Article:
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Linux Tips

VTune - Code Performance Analyzer

Use VTune by Intel to determine which parts of your code run slowly.

Running code on multiple processors

Application to launch:          mpirun
Optional Application arguments: -np 6 /home/user/jcode/bin/jcode
Working directory:              /path/to/project

Command Line

Search for a string within all f90 files in a directory

grep -inr 'string' *.f90

Sum numbers in a column

Replace # with column number and file with filename

awk '{sum += $#} END { printf "%s\n", sum}' file

Monitor processes running on computer




Kill a job Use top or htop to find process id of job that might be lagging

kill -9 <process id>

Monitor processes linked to current terminal


Stack memory to unlimited to avoid segmentation fault

ulimit -a unlimited

Show size of directories

du -skh ./*

Find replace in file

sed -i 's/expression/replacement/'

Back-search through previously executed commands

Ctrl & r

Loop through files and perform action Example with convert command

for i in(*.eps)
convert $i $i.jpg 


Plot column 2 vs. 1

p 'file' u 1:2

Skip first two lines of data file using every

p "file" u 1:2 every ::3

Set x limit 0 to 10

set xrange[0:10]

Use linux command from gnuplot

Example using paste

plot "< paste file_1 file_2" using 2:8

Column Arithemitic

Example, divide second column by 5

p file u 1:($2/5)

Logical plotting

Example, plot second column if it is greater than zero

p file u 1:($2<0 ? 1/0 : $2)

Make high quality png or eps images

Save the following code in a file say plot.gnu. Make it an executable using chmod +x plot.gnu and run using ./plot.gnu Script:

gnuplot << TOEND
#Setup output
set term postscript eps color enhanced "Helvectica" 20
set output "image.eps"

#Format plot
set title 'This is a title'
set xlabel 'x'
set ylabel 'Fancy y: {/Times-Italic v}_{/Symbol q}'
set key left top
set pointsize 1

#Path to file and a variable

#Plot results
p file1 w l t 'DG-CLS'\
, file2 w l t 'ACLS'

epstopdf image.eps
rm image.eps


Setup ~/.ssh/config

SSH to other computers by typing for example

ssh -Y <username>


ssh titan

This is accomplished by adding the following to '~/.ssh/config' (may have to create it)

Host titan HostName User <username> ForwardX11 yes


Compilation Mode

The typical workflow when testing changes to jCODE looks something like:

  1. Save changes to source code in editor (easy to forget).
  2. Navigate to terminal open to jcode-src-directory.
  3. Run make.
  4. The compilation failed at some point and the compiler emitted a very large number of error messages. Scroll back through the terminal and find the first one.
  5. Memorize the file-name and line-number where the error occurred.
  6. Go back to editor, and go to the appropriate line-number in the appropriate file and repeat

Thankfully we don't have to live like this! There is a wonderful emacs mode: Compilation mode which does all of this for us. You are encouraged to view the documentation for Compilation mode to make full use of this powerful tool but to get started there are really only 2 things that you need to know:

  1. Invoking compilation mode
  2. Navigating the compiler errors in compilation mode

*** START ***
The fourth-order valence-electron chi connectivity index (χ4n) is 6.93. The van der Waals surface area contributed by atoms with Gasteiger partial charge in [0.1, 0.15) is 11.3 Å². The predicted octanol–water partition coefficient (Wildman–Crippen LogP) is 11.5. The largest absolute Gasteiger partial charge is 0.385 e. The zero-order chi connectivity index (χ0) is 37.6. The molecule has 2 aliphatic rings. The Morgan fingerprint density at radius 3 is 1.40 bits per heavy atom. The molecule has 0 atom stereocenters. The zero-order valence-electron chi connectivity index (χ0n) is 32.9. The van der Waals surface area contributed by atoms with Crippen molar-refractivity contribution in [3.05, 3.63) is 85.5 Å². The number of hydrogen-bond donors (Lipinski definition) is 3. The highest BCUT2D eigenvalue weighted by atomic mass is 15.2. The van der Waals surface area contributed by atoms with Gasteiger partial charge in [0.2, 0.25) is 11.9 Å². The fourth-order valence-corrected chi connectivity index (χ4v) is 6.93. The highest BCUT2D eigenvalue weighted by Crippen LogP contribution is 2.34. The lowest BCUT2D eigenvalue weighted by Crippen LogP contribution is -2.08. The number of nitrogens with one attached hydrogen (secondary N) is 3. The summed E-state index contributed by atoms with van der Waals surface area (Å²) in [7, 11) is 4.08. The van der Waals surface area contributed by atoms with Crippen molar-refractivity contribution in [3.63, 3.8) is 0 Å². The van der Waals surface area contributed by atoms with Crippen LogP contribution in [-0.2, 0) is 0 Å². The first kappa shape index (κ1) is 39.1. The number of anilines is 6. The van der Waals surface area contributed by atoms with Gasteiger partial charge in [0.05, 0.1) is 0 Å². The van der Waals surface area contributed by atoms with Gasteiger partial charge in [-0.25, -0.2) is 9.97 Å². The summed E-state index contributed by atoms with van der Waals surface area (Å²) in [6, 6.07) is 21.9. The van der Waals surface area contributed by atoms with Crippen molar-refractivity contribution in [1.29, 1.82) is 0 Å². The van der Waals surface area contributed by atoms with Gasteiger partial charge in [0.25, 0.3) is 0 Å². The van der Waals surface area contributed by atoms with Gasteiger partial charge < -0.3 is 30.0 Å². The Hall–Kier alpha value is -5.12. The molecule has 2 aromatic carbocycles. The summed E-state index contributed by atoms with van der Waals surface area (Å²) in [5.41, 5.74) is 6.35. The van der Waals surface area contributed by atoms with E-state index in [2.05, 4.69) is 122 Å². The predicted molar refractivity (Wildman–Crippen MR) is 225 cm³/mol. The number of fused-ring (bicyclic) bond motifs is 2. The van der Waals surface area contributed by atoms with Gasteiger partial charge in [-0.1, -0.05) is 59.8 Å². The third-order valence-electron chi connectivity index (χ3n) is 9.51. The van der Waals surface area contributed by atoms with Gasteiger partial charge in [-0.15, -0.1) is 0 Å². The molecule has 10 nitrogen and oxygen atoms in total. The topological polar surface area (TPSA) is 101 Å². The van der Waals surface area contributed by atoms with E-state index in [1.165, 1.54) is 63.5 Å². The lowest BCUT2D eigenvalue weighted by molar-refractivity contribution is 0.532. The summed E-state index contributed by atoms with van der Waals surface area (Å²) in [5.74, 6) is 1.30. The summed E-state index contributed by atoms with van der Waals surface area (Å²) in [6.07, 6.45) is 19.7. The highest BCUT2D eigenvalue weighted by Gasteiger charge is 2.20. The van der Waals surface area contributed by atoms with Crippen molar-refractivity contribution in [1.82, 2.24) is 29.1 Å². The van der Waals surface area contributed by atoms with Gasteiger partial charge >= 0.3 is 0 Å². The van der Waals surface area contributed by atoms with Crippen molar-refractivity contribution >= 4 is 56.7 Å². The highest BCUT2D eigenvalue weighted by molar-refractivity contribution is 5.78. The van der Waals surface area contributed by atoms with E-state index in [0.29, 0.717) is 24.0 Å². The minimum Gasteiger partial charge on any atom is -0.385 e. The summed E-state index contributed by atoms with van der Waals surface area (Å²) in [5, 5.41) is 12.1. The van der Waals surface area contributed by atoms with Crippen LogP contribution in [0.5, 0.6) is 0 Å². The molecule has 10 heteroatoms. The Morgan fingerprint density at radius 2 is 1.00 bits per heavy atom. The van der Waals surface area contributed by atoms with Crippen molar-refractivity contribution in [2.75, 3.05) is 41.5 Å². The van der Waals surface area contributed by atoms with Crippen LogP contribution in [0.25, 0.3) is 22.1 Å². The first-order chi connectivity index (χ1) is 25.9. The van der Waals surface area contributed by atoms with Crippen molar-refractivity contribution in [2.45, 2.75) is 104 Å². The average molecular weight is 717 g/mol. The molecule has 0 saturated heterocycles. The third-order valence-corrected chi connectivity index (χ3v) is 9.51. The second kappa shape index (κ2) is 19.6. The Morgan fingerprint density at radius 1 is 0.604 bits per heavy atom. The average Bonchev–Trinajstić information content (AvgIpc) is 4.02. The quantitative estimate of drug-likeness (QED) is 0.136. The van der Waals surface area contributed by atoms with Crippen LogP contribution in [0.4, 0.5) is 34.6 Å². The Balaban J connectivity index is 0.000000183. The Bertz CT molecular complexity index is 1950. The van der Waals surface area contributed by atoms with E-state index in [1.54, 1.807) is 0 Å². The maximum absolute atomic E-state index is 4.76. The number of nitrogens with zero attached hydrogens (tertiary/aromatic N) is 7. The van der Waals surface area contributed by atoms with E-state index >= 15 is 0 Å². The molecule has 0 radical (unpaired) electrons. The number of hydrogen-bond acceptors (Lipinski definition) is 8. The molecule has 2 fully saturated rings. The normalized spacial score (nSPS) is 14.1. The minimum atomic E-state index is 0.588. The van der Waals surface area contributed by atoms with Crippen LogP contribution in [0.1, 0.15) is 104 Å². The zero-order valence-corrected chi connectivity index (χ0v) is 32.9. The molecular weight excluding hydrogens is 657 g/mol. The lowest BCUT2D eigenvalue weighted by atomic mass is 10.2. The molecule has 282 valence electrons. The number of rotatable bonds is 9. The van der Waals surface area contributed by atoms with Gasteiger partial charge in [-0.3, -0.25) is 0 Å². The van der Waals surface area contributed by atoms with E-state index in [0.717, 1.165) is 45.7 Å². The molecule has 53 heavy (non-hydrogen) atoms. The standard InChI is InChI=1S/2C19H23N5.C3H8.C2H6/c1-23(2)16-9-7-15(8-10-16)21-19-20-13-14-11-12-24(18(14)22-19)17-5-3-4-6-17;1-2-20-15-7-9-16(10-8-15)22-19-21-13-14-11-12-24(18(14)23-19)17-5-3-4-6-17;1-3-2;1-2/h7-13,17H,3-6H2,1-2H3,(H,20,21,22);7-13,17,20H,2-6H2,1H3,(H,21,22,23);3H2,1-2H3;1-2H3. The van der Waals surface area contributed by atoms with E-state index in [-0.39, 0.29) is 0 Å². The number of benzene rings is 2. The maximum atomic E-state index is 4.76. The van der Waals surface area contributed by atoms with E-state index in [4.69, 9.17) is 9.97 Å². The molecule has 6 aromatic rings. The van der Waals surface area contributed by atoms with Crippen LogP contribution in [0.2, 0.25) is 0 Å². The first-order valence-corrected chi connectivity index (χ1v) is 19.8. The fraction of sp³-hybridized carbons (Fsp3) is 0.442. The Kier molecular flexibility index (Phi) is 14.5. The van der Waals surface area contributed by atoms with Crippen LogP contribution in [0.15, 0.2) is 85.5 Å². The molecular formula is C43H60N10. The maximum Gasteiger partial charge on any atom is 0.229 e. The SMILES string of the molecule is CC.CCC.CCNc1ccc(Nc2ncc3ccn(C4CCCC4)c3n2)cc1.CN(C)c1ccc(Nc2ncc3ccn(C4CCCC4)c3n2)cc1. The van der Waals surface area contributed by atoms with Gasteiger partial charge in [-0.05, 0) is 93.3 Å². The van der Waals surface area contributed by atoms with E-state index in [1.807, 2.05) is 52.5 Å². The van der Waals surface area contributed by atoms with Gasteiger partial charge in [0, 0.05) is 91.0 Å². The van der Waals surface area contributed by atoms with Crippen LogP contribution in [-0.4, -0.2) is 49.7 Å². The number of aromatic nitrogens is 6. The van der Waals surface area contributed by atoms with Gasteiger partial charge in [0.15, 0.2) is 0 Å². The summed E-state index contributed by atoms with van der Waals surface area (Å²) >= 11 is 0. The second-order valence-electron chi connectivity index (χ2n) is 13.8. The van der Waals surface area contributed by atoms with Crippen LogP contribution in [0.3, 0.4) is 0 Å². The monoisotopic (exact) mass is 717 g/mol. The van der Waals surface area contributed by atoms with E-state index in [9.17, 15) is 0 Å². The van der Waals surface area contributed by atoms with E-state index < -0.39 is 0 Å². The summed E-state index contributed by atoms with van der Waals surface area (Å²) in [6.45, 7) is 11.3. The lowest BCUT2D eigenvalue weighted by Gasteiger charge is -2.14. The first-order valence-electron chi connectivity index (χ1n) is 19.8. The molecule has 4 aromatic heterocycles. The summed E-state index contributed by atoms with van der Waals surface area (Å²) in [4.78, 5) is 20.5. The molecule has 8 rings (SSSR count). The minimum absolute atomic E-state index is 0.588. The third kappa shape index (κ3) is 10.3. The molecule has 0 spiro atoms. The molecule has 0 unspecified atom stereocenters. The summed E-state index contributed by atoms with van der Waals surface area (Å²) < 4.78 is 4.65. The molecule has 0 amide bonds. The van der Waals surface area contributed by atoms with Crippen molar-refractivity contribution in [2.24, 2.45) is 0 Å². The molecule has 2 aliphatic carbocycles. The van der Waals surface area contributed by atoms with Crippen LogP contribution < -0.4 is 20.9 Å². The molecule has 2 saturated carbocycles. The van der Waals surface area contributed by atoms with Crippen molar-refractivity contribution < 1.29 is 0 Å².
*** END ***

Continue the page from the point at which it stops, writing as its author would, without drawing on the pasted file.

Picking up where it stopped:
Invoking compilation mode

Note that in emacs-land "M" stands for the Meta key (typically Alt), "C" is shorthand for the control key and a-b means press the 'b' key while holding down the 'a' key.

By default, compilation mode can be invoked with M-x compile. However, this command is invoked in the directory containing the file you are editing. Thus, to properly compile jCODE one would have to visit a file, jcode-install-dir/src/somefile and run M-x compile which is not particularly convenient. To get around around this, paste the lisp code below into your emacs initialization file (typically HOME/.emacs)

(defvar default-jcode-compile-mode "opt")

(defun compile-jcode (mode)
  "Compile jcode via make"
  (interactive (list (read-from-minibuffer 
                      (format "Compilation mode [%s]: " default-jcode-compile-mode))))
  (let ( 
        (cc-jcode (cond ((equal mode "") (format "make -w %s" default-jcode-compile-mode))
                      (t (format "make -w %s" mode))))
        (source-file (split-string buffer-file-name "/"))
  ;; set the default compile mode to current mode
  (unless (equal mode "") 
    (setq default-jcode-compile-mode mode))

    (setq file-dir (mapconcat 'identity (butlast source-file) "/" ))
  ;; pop last element
  (let ( 
        (last-link (car (last source-file)))
    (while (and last-link 
                (equal (equal last-link "src") nil))
        (nbutlast source-file)
        (setq last-link (car (last source-file)))
    (setq src-dir (mapconcat 'identity source-file "/"))
    ;; go to src-dir and run compile
    (cd src-dir)
    (compile cc-jcode)
    (cd file-dir)

(add-hook 'f90-mode-hook
          (lambda () (local-set-key (kbd "C-c C-c") 'compile-jcode)))

Upon restarting emacs there will now be a new command available: compile-jcode. When invoked from any file in any subfolder of 'src', compile-jcode will run make from the jcode-src-directory. Note that the default option for make is initialized to opt. Thus to compile in opt mode you can simply press enter. Other options would be debug or clean. After the first invocation, the default option will change to the previous choice. In the above snippet compile-jcode is bound to the shortcut key C-c C-c. Depending on other choices for key bindings this may have to be changed. Upon invocation, you will be asked to save any unsaved files.

Navigating the compiler errors in compilation mode

M-g n will take you to the next (first) error. This will immediately take you to the output of the compiler in the compilation-buffer where the error occured. By pressing RET emacs will then open the offending file and take you directly to the line which caused the error.